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Summarya decent effort
The GoodFull-motion-video was quite loved and hated in the 1990s. Video games were moving to the CD format, and one of the initial genres to come out of this advanced hardware was FMV.
I liked some of the full-motion-video games, albeit sometimes because they had a certain campy, MST3000 appeal. In this case, an "average, everyday" family man finds himself with a hi-tech device in his head.
The silly premise boils down to being able to make a few choices in the character's conduct. The full-motion-video tale primarily centers on the various people who want to get a hold of the new technology, even if that means your painful demise.
The full-motion-video is quite decent for the Sega CD hardware, and while only the 'right' decisions will allow the story to complete, their is some appeal in making bad decisions in a B-minus film that could easily be parodied by mystery science theatre 3000 (mst3000).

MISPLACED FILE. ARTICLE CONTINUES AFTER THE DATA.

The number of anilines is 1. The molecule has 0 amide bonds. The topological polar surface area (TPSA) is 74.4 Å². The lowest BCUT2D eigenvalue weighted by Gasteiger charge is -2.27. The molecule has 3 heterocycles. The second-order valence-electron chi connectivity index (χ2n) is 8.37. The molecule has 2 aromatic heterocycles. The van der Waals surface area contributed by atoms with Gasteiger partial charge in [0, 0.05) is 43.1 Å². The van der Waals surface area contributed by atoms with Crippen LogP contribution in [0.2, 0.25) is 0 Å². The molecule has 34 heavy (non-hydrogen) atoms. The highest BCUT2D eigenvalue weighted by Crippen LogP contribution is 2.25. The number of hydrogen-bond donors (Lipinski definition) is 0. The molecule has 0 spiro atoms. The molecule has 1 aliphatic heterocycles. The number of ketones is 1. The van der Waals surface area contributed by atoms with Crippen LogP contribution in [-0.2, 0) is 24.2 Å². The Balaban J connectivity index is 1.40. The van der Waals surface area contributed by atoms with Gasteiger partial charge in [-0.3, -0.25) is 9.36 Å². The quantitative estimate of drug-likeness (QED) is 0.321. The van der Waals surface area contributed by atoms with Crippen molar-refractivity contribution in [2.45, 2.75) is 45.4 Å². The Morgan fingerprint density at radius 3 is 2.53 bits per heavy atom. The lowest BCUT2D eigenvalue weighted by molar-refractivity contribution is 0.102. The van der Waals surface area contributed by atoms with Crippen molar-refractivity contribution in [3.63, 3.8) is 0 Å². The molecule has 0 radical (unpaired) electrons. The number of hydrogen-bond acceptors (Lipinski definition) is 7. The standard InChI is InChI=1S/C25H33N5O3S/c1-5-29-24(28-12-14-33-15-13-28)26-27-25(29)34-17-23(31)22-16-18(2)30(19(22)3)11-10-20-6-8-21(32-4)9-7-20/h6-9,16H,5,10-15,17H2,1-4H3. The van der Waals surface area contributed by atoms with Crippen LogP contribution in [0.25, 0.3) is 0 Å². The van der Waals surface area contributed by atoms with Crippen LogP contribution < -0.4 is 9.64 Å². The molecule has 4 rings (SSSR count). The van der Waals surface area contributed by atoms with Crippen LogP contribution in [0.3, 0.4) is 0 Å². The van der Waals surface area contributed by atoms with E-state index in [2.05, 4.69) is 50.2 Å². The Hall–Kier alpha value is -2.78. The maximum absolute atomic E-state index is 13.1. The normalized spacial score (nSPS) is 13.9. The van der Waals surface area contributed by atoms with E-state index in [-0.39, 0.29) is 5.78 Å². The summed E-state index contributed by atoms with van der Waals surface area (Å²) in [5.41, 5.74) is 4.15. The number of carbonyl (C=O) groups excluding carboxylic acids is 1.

The BadThe Sega CD was saddled with weak hardware capabilities, which hurt the system on many levels.
The quality of the full-motion-video was one such problem and while this game shows how much progress had been made in a few years, it cannot but help serve as a reminder to the systems faults.
The level of interactivity in a game such as this is very limited. The 1990s promise of interactive films was largely a rerun of the 1980s Dragon's Lair.
Once you know what choices to make the game, the reply value evaporates. The full-motion-video is not tv quality, the actual story is fairly short, and is not going to keep you coming back for more.